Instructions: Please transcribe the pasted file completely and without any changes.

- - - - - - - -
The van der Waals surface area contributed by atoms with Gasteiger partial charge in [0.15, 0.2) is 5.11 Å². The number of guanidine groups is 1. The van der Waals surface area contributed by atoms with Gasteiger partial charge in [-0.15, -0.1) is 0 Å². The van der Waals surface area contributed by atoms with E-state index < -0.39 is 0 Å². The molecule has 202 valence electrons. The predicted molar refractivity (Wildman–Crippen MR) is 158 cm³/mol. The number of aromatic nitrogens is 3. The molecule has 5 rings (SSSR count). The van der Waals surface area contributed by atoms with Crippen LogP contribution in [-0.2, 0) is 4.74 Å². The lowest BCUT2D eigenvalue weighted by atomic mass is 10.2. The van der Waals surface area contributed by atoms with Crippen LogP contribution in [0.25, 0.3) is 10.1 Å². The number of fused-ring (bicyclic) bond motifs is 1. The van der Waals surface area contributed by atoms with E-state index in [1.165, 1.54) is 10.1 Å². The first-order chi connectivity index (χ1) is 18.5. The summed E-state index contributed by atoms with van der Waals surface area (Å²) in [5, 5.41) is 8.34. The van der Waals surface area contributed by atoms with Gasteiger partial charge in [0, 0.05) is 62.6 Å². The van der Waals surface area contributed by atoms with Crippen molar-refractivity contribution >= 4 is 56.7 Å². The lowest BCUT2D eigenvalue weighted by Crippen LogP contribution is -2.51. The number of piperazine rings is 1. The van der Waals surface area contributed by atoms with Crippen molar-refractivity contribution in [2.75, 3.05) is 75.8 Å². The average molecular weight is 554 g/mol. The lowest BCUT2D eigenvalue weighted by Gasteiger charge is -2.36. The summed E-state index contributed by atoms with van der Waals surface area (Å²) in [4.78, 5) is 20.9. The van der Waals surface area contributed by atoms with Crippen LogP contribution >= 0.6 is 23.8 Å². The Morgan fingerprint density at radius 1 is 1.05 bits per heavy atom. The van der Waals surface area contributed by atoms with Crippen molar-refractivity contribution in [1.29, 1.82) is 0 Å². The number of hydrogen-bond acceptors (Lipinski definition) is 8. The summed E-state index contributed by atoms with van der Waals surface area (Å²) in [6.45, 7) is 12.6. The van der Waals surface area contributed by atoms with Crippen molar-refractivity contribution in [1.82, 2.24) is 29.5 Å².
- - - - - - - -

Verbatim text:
The van der Waals surface area contributed by atoms with Gasteiger partial charge in [0.15, 0.2) is 5.11 Å². The number of guanidine groups is 1. The van der Waals surface area contributed by atoms with Gasteiger partial charge in [-0.15, -0.1) is 0 Å². The van der Waals surface area contributed by atoms with E-state index < -0.39 is 0 Å². The molecule has 202 valence electrons. The predicted molar refractivity (Wildman–Crippen MR) is 158 cm³/mol. The number of aromatic nitrogens is 3. The molecule has 5 rings (SSSR count). The van der Waals surface area contributed by atoms with Crippen LogP contribution in [-0.2, 0) is 4.74 Å². The lowest BCUT2D eigenvalue weighted by atomic mass is 10.2. The van der Waals surface area contributed by atoms with Crippen LogP contribution in [0.25, 0.3) is 10.1 Å². The number of fused-ring (bicyclic) bond motifs is 1. The van der Waals surface area contributed by atoms with E-state index in [1.165, 1.54) is 10.1 Å². The first-order chi connectivity index (χ1) is 18.5. The summed E-state index contributed by atoms with van der Waals surface area (Å²) in [5, 5.41) is 8.34. The van der Waals surface area contributed by atoms with Gasteiger partial charge in [0, 0.05) is 62.6 Å². The van der Waals surface area contributed by atoms with Crippen molar-refractivity contribution >= 4 is 56.7 Å². The lowest BCUT2D eigenvalue weighted by Crippen LogP contribution is -2.51. The number of piperazine rings is 1. The van der Waals surface area contributed by atoms with Crippen molar-refractivity contribution in [2.75, 3.05) is 75.8 Å². The average molecular weight is 554 g/mol. The lowest BCUT2D eigenvalue weighted by Gasteiger charge is -2.36. The summed E-state index contributed by atoms with van der Waals surface area (Å²) in [4.78, 5) is 20.9. The van der Waals surface area contributed by atoms with Crippen LogP contribution >= 0.6 is 23.8 Å². The Morgan fingerprint density at radius 1 is 1.05 bits per heavy atom. The van der Waals surface area contributed by atoms with Crippen molar-refractivity contribution in [1.29, 1.82) is 0 Å². The number of hydrogen-bond acceptors (Lipinski definition) is 8. The summed E-state index contributed by atoms with van der Waals surface area (Å²) in [6.45, 7) is 12.6. The van der Waals surface area contributed by atoms with Crippen molar-refractivity contribution in [1.82, 2.24) is 29.5 Å².